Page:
Call for international community to provide "free and efficient treatment" for AIDS in Africa, starting with pregnant women, mothers and their babies. The call was made by a top Vatican official on Friday.
During an international conference organised by the Sant'Egidio Community, the number two in the Vatican, Cardinal Tarcisio Bertone, made the call "to states and to donors" to "rapidly provide those sick with AIDS with free and efficient treatment."
"Let universal access to health care be agreed on. Let us begin with mothers and children. In the name of the Holy Father, I speak for all those sick people who do not have a voice. Let us not waste time and invest the necessary resources," he added.
According to Bertone, "universal access to care is not a Utopian idea. In Africa as in Europe, we have a duty to contact all seropositive pregnant women, to give them retroviral therapy, to enable them to give life to a child who is spared AIDS and to help him grow up in a maternal presence."
The cardinal added that the disappearance of mothers in Africa due to AIDS deaths was destroying families and economies.
The Sant'Egidio Community has organised a conference attended by government ministers and officials from around 20 countries to mark the 10th anniversary of the launching of the DREAM programme (Drug Resource Enhancement against AIDS and Malnutrition) in Mozambique in 2002. The programme has since been extended to nine other African countries.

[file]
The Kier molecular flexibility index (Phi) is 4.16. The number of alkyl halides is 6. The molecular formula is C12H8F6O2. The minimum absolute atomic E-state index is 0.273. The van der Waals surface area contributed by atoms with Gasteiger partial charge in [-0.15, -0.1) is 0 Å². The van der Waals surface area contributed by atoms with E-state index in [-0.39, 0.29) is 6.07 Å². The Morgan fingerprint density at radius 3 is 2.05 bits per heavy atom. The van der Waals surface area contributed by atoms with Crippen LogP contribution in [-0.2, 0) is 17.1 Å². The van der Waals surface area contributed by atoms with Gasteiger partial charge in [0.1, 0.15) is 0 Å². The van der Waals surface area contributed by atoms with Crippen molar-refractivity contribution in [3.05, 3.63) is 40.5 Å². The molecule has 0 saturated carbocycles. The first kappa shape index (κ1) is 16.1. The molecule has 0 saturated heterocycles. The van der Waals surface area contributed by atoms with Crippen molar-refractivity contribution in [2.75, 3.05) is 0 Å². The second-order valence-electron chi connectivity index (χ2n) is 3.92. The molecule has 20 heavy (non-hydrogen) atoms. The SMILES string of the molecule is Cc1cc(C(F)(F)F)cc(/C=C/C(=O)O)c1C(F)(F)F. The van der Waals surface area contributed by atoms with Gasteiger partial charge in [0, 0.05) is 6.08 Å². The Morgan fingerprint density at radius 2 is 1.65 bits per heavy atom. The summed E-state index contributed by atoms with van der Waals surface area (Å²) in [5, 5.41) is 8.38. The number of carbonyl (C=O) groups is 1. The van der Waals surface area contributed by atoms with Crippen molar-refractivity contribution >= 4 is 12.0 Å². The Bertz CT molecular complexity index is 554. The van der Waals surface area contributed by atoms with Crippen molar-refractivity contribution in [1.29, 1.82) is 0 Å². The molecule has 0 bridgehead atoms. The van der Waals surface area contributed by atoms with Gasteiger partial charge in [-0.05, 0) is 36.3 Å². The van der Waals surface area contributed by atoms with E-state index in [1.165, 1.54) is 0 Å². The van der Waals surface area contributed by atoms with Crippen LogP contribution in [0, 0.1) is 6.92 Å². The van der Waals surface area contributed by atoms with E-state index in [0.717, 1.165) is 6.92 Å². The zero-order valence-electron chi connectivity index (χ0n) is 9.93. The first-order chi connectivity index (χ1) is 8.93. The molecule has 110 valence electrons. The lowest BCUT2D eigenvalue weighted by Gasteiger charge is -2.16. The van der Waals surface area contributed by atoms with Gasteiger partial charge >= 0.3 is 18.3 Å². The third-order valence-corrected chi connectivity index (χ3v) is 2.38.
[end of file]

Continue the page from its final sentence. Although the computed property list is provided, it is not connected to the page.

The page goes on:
The Sant'Egidio Community holds that the transmission of AIDS to nursing babies and small children can be drastically reduced if retroviral drugs are provided to the mother during pregnancy and the breast-feeding period.
Of 180,000 people who benefit from the DREAM programme, about 20,000 cases of seropositive mothers have been followed, with an average AIDS transmission rate of three percent before the child reaches the age of 18 months.
While the Vatican has come under fire for its refusal to accept the use of condoms to protect people against AIDS, Cardinal Bertone said that "about 30 percent of centres for the treatment of HIV/AIDS all around the world are (Roman) Catholic", notably in Africa.